Varices and portal hypertension: These are large swollen and esophagus and stomach veins. They can increase blood pressure in a vessel called the portal vein of that carries blood from the spleen and intestine to the liver. Varices can rupture, causing severe blood loss and blood clots.

Hepatic encephalopathy: This refers to high levels of toxins in the blood where the liver is filtering and not all of them successfully.

Hepatocellular carcinoma: This is the most common type of liver cancer. It is the third leading cause of cancer death worldwide.

hepatopulmonary syndrome (HPS): HPS Medical defined as a combination of liver disease, dilated blood vessels in the lungs, and abnormalities in gas exchange. It is linked to an increase in the mortality rate of people waiting for a liver transplant.

coagulation disorders: Cirrhosis can cause problems with blood clotting, resulting in potentially fatal bleeding and clotting.


To stop cirrhosis, it is strongly recommended that you remain within acceptable regular and weekly alcohol limits. Please review the following useful information on drinking in moderation from the Centers for Disease Control and Prevention ( CDC).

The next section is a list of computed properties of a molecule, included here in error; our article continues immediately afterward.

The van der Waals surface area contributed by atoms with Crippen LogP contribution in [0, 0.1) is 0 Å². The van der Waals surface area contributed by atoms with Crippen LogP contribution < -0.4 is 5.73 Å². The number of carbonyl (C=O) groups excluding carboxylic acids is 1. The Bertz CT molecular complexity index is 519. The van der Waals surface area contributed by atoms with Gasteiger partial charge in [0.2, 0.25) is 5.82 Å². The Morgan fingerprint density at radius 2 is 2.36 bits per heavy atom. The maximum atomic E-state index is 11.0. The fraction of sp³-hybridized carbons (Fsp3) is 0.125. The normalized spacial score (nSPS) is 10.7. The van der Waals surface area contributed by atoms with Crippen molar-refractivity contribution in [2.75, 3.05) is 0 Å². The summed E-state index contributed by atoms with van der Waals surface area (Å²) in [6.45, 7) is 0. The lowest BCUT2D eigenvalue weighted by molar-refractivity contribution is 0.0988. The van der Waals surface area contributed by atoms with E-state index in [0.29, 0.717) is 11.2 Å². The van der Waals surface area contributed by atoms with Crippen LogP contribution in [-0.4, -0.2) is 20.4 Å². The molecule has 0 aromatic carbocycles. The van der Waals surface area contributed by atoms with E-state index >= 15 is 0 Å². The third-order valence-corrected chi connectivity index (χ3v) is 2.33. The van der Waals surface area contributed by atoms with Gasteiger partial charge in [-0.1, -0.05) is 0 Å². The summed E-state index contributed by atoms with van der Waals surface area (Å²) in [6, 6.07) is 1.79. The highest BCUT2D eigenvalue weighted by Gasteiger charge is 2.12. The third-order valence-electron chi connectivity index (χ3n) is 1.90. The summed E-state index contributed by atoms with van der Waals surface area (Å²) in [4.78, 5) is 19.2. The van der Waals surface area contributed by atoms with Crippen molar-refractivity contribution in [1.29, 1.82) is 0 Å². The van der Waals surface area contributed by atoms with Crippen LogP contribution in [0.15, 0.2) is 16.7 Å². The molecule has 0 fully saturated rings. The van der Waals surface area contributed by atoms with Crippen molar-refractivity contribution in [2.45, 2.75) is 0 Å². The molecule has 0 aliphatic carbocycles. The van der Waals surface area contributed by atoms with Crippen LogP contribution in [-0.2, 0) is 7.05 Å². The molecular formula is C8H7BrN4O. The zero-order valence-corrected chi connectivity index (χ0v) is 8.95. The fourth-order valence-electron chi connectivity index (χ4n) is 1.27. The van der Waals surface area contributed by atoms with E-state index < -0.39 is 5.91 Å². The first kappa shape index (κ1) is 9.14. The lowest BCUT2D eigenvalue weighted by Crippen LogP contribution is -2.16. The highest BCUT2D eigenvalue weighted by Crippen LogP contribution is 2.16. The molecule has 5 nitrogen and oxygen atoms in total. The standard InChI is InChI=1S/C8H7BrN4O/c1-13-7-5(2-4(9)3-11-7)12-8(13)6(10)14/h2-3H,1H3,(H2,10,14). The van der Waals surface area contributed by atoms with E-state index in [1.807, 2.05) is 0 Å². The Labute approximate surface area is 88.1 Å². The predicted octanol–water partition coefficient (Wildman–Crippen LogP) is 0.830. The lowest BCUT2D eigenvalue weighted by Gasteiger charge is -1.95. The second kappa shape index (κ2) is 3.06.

Individuals suffering from cirrhosis should avoid alcohol altogether. Alcohol speed the disease progression up.

Be sure to take the following steps to prevent contracting hepatitis B and C:

  • Use a condom when having sex.
  • Do not share needles when injecting drugs.
  • People at risk of becoming infected with hepatitis B, such as healthcare workers, social care workers, and police personnel, can be vaccinated

Since cirrhosis can not be reversed or remedied once it reaches a certain stage, the best form of treatment is often considered to be prevention.

Immune System / Vaccines

When should people get the hepatitis B vaccine?



Hepatitis B is a liver ailment caused by a virus. It might go away on its own or worsen, leading to cirrhosis or liver cancer. Since the 1980s, a vaccination against the virus that causes hepatitis B has been available.